In a time of great diversity, inclusion has never been stronger. Nike is one of the largest and most recognizable brands in the world, and has been on a big push for equality “Inspiration and Innovation for Every Athlete of the World”. Most recently Nike unveiled their equality campaign that features some of the biggest athlete of our time and supports all athletes no matter where they come from.
We all know that racial intolerance still exists but it’s another thing when it stares you in the face. Samer Shalaby, a civil engineer, was met with opposition when he showed plans for a new Mosque to be built on land that is privately owned by the local Muslim community during a community meeting in Spotsylvania, VA. The video content may be offensive but this is the world that we still live in. Click here to see the video.
The Burka Avenger, is a game-changing Pakistani cartoon that has flipped the status quo on its head with its female superhero protagonist, who fights crime in her magical burka. The superhero is a teacher, Jiya, who in her spare time dons a burqa while fighting gender-based crimes and other evils, and she is the symbol of empowerment for girls across the Muslim world that many hoped would arrive. This couldn’t be more important for countries like Pakistan, Afghanistan and India, where gender bias is rife and girls are raised with few role models. Click here to read more.
A visit to any Muslim-majority country will quickly reveal the variations that exist when it comes to appropriate female attire. But what do most residents consider most appropriate?
The University of Michigan’s Institute for Social Research conducted a study in seven Muslim-majority countries which asked the question “Which one of these women is dressed most appropriately for public places?”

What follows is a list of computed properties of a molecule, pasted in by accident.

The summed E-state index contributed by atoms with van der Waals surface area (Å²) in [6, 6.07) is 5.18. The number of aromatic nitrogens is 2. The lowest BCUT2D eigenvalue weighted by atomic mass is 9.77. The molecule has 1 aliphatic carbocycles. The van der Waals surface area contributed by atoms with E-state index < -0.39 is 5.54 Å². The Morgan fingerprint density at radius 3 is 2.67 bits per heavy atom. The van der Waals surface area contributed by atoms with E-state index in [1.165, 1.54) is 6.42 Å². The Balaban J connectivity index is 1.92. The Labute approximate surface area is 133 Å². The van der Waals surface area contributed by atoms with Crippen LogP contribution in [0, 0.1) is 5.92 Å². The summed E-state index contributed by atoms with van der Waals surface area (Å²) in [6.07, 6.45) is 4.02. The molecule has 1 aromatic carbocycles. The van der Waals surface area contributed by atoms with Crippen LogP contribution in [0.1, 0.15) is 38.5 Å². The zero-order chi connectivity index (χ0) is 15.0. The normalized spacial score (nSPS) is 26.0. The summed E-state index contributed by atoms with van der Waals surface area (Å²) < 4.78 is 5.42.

The style #1 is en vogue in Afghanistan; #2 is popular among both conservatives and fundamentalists in Saudi Arabia and other Persian Gulf Arab countries; #3 is the style vigorously promoted by Shi’i fundamentalism and conservatives in Iran, Iraq, and Lebanon; #4 and #5 are considered most appropriate by modern Muslim women in Iran and Turkey; and #6 is preferred by secular women in the region.
Unsurprisingly, Saudi Arabia ranks highest for the most conservative clothing preference, as 63% of respondents pointed to the face-concealing niqab style as the most appropriate covering.
On the other side of the spectrum, 32% of Turkish respondents and 49% of Lebanese respondents said that they considered an uncovered head to be most appropriate.
Overall, most people surveyed considered the conservative hijab look of woman #4 to be the most appropriate dress for public.
The study also investigated responses to the question, “Should women be able to choose their own clothing?”
These are true words from an American Muslim. When terrorist acts occur the media and people of America have a tendency to assume prematurely that it will be someone who is Muslim. A pretty bad presumption on our society’s part. These presumptions can lead to a negative view of our Muslim neighbors. We usually don’t think of how this makes them feel so it’s time we see/hear their reaction. Read More
A film that a member of the MMXLII team became aware of last night so we wanted to share. A story of a black pro basketball player playing and living in Iran while tensions between Iran and the West begin to escalate. Read More
Came across a very good article on Latino LA today talking about Freedom of Speech and questioning if that’s a justification when such speech is used to defame someone’s religion. Of course this is based off tension via Read More
So the story continues on the subject of the anti-Muslim movie trailer/clip as in new news it doesn’t look like Google will be removing it. But before everyone gets riled up and questions why, watch Read More
We’ve heard plenty of different things in relation to the attacks and their relation to Muslim sentiment of America, but is it more than the low-budget movie? Check out what Pakistani citizens Read More